Scam artists posing as Nigerian princes have been surfing the internet for years, supposedly to give away millions of dollars, but there’s a new twist to this old tale.
Known as the “advanced fee scam”, they promise large sums of money in exchange for a small upfront payment for taxes, bank transfer fees or even to bribe foreign officials. Some require the funds to be delivered via untraceable gift cards or wire transfers, while others offer a direct transfer if you provide your bank account information. Either way, any money they touch will be gone forever.
The latest set of stories involves COVID-19 and a nurse named Catherine Lee.
She claims to be one of the few US-trained registered nurses to work in Syria and says one of her patients arrived with a suitcase full of $100 bills worth an estimated $5.8 million .
The supposed nurse will say she had the suitcase and money ‘clinically tested’ and found it ‘negative for any virus’.
She will say she needs a trusted partner in the United States to share it with. If the call recipient prefers not to be involved, all they have to do is answer and let them know.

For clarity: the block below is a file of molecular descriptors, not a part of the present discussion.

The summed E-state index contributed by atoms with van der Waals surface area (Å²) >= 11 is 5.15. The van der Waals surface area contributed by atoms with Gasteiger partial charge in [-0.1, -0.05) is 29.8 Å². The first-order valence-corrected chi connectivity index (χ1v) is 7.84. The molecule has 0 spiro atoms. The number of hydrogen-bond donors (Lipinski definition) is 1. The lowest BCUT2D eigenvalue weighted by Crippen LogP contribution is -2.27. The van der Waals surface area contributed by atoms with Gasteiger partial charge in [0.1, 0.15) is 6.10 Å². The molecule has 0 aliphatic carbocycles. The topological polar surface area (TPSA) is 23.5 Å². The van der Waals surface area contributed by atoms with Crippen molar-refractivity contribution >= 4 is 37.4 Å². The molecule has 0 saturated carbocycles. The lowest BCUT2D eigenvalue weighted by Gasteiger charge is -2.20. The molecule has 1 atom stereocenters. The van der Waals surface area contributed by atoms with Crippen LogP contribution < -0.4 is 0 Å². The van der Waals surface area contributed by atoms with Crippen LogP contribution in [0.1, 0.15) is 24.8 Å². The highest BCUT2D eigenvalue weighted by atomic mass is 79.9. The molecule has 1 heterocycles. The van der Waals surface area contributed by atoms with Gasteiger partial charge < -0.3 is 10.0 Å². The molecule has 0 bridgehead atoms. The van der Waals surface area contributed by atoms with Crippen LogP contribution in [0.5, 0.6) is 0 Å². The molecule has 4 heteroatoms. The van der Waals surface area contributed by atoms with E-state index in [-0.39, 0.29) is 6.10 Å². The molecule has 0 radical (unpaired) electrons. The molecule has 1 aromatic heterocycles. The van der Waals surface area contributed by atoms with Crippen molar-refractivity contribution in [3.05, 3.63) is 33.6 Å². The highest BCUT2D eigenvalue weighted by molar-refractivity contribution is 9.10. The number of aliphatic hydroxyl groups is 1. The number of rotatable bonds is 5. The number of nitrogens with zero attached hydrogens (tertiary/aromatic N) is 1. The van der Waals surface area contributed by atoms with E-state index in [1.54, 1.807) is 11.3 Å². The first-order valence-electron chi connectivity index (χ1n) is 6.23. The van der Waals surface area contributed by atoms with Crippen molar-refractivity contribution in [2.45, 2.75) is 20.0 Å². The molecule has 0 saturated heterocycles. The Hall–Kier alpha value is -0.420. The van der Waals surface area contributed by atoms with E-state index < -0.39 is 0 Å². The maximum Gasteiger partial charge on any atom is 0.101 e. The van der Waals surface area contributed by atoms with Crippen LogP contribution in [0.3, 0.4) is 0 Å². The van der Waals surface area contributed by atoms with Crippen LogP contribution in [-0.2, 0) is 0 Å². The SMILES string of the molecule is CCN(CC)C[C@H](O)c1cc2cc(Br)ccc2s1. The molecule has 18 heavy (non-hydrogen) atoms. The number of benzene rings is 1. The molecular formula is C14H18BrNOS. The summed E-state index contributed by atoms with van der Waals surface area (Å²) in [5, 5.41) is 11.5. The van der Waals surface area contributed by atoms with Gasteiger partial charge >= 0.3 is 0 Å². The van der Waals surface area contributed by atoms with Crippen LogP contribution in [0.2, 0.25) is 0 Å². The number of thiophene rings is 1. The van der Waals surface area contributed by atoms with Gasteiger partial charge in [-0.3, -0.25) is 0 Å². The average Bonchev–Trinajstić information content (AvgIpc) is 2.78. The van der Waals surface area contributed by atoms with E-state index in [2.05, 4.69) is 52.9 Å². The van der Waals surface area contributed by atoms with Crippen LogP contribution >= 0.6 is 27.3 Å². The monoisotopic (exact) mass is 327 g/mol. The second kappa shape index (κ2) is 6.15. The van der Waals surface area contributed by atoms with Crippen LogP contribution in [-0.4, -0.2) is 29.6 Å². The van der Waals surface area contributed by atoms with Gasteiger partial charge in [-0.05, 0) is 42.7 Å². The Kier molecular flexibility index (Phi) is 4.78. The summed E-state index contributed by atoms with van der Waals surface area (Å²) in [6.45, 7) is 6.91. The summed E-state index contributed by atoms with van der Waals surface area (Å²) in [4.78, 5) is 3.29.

However, responding in any way is also perilous, as they simply change names and tactics.
The FBI’s Internet Crime Complaint Center received more than 1,800 complaints in 2021 for “romance scams,” in which scammers formed online relationships with victims and extorted an estimated $133 million.
As tempting as any offer may be, it is best to contact local law enforcement and verify claims before taking any action. You can also report a suspected scam to the Ohio Attorney General’s office by calling 800-282-0515, submitting a complaint form to the Consumer Protection Section, 30 E. Broad St., 14th Floor, Columbus, OH 43215-3400, or by filing the post online at https://www.ohioattorneygeneral.gov/about-AG/contact/report-a-scam.